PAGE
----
Many instances of socio-technical systems in the digital society and digital economy require some form of self-governance. Examples include community energy systems, peer production systems, participatory sensing applications, and shared management of communal living areas or workspace. Such systems have several features in common, of which three are that they are rule-oriented, self-organising, and value-sensitive, and in operation, this combination of features entails self-modification of the rules in order to satisfice a changeable set of values.
There are plenty of indicators of doom: Donald Trump riding roughshod over U.S. constitutional norms; the rise of high-handed strongmen across Europe supported by ethno-centric crowds; free press and free voting under attack by cyber manipulation. Add mass migration threatening borders and national identities; rising wealth inequality; politics gridlocked by strife about rights, benefits, and duties, amidst growing resentment of "global elites" and new would-be citizens; and evolving confusion about the nature of the "common good."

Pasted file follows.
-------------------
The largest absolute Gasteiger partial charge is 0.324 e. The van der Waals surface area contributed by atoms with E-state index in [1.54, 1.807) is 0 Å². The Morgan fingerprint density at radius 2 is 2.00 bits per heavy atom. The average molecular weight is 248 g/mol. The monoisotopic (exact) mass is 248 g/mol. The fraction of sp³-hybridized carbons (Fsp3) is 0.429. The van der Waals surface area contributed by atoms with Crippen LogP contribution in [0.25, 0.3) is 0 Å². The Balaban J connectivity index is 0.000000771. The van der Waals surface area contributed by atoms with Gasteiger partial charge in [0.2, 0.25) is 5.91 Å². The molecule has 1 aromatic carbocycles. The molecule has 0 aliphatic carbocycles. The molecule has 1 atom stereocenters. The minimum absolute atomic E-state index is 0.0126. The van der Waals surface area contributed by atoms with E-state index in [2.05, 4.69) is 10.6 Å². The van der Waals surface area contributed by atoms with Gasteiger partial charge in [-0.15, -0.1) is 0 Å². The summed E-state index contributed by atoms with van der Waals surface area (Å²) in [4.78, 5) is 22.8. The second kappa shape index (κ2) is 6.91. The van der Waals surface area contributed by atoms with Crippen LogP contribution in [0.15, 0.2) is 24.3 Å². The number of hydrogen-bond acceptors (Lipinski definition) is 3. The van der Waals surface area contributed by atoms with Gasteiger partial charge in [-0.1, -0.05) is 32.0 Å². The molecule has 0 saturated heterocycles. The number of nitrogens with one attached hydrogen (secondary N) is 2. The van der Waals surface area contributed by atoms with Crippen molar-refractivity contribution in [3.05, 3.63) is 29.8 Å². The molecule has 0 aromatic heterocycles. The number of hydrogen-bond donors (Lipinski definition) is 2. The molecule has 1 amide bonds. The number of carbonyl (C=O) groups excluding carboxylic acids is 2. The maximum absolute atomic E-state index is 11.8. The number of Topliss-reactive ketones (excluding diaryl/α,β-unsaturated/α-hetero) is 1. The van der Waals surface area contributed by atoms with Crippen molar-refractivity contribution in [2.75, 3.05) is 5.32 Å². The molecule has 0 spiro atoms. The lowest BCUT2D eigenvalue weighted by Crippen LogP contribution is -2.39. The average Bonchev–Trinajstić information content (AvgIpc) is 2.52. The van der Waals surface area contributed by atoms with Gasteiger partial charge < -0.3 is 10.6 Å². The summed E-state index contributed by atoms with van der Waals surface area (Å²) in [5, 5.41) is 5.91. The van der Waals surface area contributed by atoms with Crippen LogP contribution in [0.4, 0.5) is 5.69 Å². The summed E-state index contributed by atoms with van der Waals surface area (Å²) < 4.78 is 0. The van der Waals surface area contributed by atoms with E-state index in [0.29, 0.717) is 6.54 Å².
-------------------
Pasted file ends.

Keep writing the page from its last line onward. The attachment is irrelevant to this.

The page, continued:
By offering out-of-sample observations, pre-modern case studies can provide unique insights into the process of economic development. We focus on the case of ancient Athens in the 5th and 4th centuries BCE. During that time, Athens moved beyond the logic of rent-seeking and rent-creation that grips natural states, displaying many features of development present in the modern world.
The Digital Transformation (DX) is a broad term describing the changes and innovations brought about by the introduction of information and communication technologies into all aspects of society. One such innovation is to empower bottom-up, self-governing socio-technical systems for a range of applications. Such systems can be based on Ostrom’s design principles for self-governing institutions for sustainable common-pool resource management.